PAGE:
Yew Tree

Poisonous Poisonous Autumn Autumn Summer Summer

Apart from the flesh on the berries the rest of the Yew contains taxines which are very toxic. This also applies to any mushrooms growing on or under the tree as there is the possibility they may take in the taxines.

Hedgerow Type
Common Names Yew Tree, English Yew
Scientific Name Taxus baccata
Season Start Sep
Season End Nov
Please note that each and every hedgerow item you come across may vary in appearance to these photos.

Leaves

Flat dark green needles growing opposite each other spiraling down a thin stem.

Male Flowers

They are not true flowers but clusters of stamen. The male ‘flowers’ appear in February/March and start as Brussels sprout like growths that turn into pale yellow sacs of small spheres before opening to drop its anthers and release lots of pollen.

Female Flowers

The female ‘flower’ is a single ovule covered in scale like bracts that when pollinated will grow over the Summer into a seed surrounded in bright red flesh.

Fruit

Only growing on female trees, they are arils rather than berries and the edible red flesh surrounds the poisonous seed.

Trunk

Yews always have gnarled, twisted red/brown trunks.

Bark

Red to brown and flaking.

Habitat

Hedgerows, woodland, churchyards, parks and shady field edges and can also be grown and used as hedging.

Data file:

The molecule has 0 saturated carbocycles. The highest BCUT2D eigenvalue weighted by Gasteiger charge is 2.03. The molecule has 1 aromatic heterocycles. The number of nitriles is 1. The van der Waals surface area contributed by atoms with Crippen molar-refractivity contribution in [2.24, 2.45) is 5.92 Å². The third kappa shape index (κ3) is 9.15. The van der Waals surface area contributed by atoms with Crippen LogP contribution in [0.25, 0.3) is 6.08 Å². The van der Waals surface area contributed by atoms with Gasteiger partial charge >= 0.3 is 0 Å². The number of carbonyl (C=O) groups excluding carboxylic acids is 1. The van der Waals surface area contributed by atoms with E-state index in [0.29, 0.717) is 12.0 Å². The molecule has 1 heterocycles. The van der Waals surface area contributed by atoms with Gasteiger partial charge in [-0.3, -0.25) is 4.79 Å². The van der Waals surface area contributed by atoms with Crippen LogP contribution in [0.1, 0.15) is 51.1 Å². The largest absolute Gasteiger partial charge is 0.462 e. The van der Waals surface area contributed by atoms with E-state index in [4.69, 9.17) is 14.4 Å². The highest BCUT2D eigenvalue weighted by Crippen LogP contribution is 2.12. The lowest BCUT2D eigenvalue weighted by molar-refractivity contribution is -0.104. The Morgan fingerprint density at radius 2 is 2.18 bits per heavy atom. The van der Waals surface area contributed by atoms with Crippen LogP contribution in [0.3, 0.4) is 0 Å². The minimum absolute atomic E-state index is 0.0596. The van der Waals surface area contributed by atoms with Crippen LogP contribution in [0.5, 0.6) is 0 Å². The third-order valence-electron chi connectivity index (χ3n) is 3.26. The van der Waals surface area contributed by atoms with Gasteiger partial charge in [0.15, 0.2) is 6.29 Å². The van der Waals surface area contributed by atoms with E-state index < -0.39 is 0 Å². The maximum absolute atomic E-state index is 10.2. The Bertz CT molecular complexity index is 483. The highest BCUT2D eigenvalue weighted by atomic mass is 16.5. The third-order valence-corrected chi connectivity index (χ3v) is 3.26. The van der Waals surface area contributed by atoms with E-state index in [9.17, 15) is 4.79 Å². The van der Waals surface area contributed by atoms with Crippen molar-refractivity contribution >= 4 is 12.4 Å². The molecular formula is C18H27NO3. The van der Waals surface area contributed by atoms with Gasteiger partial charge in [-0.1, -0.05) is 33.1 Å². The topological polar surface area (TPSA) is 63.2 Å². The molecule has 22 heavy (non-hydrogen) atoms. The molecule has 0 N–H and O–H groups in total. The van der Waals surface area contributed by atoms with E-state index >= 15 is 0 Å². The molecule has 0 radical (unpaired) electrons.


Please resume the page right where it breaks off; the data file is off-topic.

Possible Confusion

With its needles it can look a bit like a pine (pictured) but the twisted, red/brown trunk and short spreading foliage should help with identification. Also there are usually two or more needles joined together on pines.

Taste

The flesh on the berries is very sweet and a bit like a lychee.

Frequency

Common.

Collecting

The only edible part of a Yew is the aril or ‘berry’ flesh, the small stone in the middle is toxic and must not be chewed or swallowed. The flesh comes away from the seed easily and is best done in the mouth as long as you remember to spit out the seed!

Medicinal Uses

Taxines are used in various forms as chemotherapy drugs in the treatment of some cancers.

Other Facts

The Yew is one of the oldest living plants in Europe with reports of trees up to 9000 years old but is impossible to date them exactly and it is thought some of the older trees are about 2000 years old, still quite impressive.
The Fortingall Yew in Perthshire, Scotland, has the largest recorded trunk girth in Britain and experts estimate it to be anywhere from 2,000 to 7,000 years old.
Yews are thought to be the tree of the dead and can often be found in churchyards and cemeteries, it is not known if they were planted by Christians or pre-date Christianity and are more connected with the early Britons.
Yews are the best wood for making long bows and have been used as such for centuries.

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